The Future for the Global Securities Market: Legal and Regulatory Aspects

By Fidelis Oditah | Go to book overview

6
Financing Projects through the Capital Markets -- a South East Asia Perspective

JEFFERY BARRATT


INTRODUCTION

Much excitement has been generated recently about the possibility of financing projects through the capital markets.

'Securitise your power station'
'144A your toll road'
'Finance your petrochemical plant through the capital markets'

But what does it all mean? Is this just 'hype' and bankers' jargon or can the massive funding requirements for the infrastructure projects required in the Peoples Republic of China (PRC) and Southeast Asia be met by some marvellous new financing technique?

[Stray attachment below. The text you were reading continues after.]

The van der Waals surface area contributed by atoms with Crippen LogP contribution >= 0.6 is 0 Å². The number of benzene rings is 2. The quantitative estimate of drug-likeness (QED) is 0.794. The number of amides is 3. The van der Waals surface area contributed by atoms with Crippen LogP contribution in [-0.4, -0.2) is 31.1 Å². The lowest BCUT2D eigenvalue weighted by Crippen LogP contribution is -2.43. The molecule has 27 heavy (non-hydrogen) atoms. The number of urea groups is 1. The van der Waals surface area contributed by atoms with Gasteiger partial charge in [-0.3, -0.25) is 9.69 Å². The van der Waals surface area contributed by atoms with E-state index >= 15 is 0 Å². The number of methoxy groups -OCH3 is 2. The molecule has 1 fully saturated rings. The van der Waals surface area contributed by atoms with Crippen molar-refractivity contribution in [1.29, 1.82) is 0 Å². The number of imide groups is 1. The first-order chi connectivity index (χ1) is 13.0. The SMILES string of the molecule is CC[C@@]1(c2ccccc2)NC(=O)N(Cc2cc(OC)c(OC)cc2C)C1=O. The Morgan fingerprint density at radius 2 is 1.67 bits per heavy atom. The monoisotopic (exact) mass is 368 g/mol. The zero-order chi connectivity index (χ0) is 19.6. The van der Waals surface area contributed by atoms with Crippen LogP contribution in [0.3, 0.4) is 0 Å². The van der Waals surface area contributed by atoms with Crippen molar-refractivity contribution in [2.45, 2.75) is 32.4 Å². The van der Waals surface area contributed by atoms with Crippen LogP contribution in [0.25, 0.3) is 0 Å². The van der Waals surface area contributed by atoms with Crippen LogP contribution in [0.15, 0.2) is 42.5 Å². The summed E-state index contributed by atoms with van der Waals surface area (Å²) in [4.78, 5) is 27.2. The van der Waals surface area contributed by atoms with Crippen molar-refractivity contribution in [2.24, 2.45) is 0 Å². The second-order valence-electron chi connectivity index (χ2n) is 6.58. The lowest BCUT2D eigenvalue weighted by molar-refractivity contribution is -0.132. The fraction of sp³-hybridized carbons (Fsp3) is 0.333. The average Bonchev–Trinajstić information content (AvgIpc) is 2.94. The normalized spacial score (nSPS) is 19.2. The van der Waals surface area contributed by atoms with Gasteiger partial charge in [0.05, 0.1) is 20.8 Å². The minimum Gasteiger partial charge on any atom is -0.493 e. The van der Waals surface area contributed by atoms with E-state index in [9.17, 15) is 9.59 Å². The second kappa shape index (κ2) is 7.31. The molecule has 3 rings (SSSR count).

The starting point we are told is that traditional funding methods cannot cope with the huge cost of meeting the infrastructure demands in the Asia Pacific region over the next period. A recent World Bank survey estimates the cost of new electric power projects alone in this region from 1995 to 1999 to be of the order of US$277 billion.1

Traditionally, projects have been funded by any one or a mix of funds provided by governments or supra-national bodies like the World Bank or the ADB, loans from Export Credit Agencies (ECAs), loans from commercial banks and equity financing.

The idea behind the move to 'securitisation' would be to open the capital debt markets for financing projects of this nature. Is this feasible? This Chapter examines some of the issues which need to be addressed in any proposed debt issue raised to finance projects. It also briefly examines how the capital markets are being used to raise equity for such projects.

____________________
1
Moody's, The Outlook for Project Finance in the Asia-Pacific, March 1994 p. 1.

-95-

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